Visited by the Ghost of Christmas Past

As a child there were always a handful of things you could always count on; things that are etched in my memory banks. Like the feeling of sitting anxiously by the radio waiting for the announcement of your schools closing for winter’s first snowfall. The certainty of one’s grandparents, aunts and uncles ceaselessly citing the way things were when they were young; always harder but somehow better than the present. And decidedly best of all, the anticipation and thrill of waiting for Christmas morn- from the careful crafting of your wish list to the hours-long slumber strike as you restlessly awaited the sound of sleigh bells in the night sky or hoofs scuffing across the roof. Christmas always fosters some of the warmest memories from my childhood.

ca. 1942 --- Picture shows Santa Claus in a jeep with a Christmas tree and presents. Undated photo circa 1942. --- Image by © Bettmann/CORBIS

So I’m not yet a grandparent but I am an uncle at least a dozen times over which more than qualifies me to make a few observations about how things are today. Things that are brought to light at this yuletide time of year.

First of all, it seems like the kids today are being shortchanged. It seems as though our society has become so technologically advanced that kids don’t feel the need to utilize their imaginations anymore. Any kid that gets caught going out into the front yard and pretending like he or she is engaging in hand-to-hand combat with a race of apes in attempt to foil their plan to overthrow the human race would be quickly prescribed a strong sedative and assigned to a special class secluded from the primary population. We did this kinda stuff all the time and it was completely normal.


Kids nowadays literally have an entire world of possibilities in the palm of their hand. My teenage son can create a hi-res image of my wife and I, in matching Christmas sweaters, in a lovers embrace at the base of the Eiffel Tower, at no more than a moment’s notice. A pretty tall order considering I’ve never been to France and we don’t own any matching outerwear, or “unders” for that matter. With such powers at your fingertips, it gets pretty easy to shelve the old imagination in favor of the app-of-the-day delivered across a worldwide 4G network.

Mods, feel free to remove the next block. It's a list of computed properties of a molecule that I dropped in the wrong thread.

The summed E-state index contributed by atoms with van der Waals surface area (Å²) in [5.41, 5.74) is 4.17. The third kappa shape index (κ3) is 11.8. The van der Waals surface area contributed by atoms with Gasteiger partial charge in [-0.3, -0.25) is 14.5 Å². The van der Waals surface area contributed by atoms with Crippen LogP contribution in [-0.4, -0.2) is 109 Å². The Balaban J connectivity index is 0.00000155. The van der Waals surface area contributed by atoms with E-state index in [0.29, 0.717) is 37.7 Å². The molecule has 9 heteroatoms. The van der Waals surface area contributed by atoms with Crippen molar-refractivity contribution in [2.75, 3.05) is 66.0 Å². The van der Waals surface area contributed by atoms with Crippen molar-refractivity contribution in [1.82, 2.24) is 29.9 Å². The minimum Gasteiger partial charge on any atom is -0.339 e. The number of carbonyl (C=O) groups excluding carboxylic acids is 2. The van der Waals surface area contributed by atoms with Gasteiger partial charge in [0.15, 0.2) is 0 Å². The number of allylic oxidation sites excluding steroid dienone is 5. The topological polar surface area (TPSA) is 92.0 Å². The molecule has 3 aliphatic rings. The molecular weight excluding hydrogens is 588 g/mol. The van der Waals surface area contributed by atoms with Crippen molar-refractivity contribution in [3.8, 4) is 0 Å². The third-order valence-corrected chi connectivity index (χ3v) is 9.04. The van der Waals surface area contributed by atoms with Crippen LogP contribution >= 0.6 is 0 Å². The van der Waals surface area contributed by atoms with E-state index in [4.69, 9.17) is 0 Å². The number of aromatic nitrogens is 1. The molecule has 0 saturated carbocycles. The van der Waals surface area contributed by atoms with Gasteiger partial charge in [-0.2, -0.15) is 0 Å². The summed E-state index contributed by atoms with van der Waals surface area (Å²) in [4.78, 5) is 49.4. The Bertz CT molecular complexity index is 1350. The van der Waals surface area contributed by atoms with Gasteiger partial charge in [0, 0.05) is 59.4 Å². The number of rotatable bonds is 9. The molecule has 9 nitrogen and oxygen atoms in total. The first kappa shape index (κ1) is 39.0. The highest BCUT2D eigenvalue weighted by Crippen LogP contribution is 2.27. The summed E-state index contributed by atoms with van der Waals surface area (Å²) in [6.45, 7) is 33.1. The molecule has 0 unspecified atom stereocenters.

I, for one, miss the good old days. I long for the days when toys were made of metal, and wood, and things that were not so wisely-sourced because, well, that wasn’t even a thing yet. I remember Tonka trucks that you could stand on, and drop from a second story window, not to mention leaving out in the driveway so Dad could back over it with the Olds. Sure, after a few years it would get scratched up and start to rust but a few shots of Rust-o-leum and she’d be good as new.


I miss the days of GI Joe dolls. Yes, dolls for boys. But these dolls had accessories that made them anything but a girl’s toy. Machine guns, semi-auto handguns, grenades and even bazookas, which could all be grasped firmly with the startling complexity of Joe’s patented “kung-fu grip”. Toys like this challenged a child’s imagination to develop plots and storylines in which to your prized action figures, unlike today’s handheld gizmos that merely separate and desensitize. It would seemingly take hours to even set-up GI Joe’s base in preparation to play. I can’t say that I ever remember the actual playing taking any time at all in comparison to the eons spent in set-up and breakdown.



I miss the days of my sister’s playing with Easy-Bake ovens, a toy that was clearly as capable of creating a semi-edible cake as it was causing disfiguring burns accompanied by substantial property damage, if not properly supervised.

And then there was Hot Wheels and Matchbox cars…I think every car guy / girl in the world owes a least of portion of their love for cars to an early infatuation with these tiny jewels. To find one of these stuffed in to your stocking on Christmas day was enough to distract you from your LifeSavers Storybook. As I remember, the sight of dozens of these cars lined up in the area under the tree was as commonplace a sight on Christmas as scraps of wrappings and ribbon.


So my hope for this Christmas is that we will set our technologies aside and make an attempt to get back to some of the simpler things. Put together a model car, play a board game with actual people or even get down on the floor and play with some cars. Heck, maybe even venture outside? Can you imagine what the neighbors will think? OlllllllO



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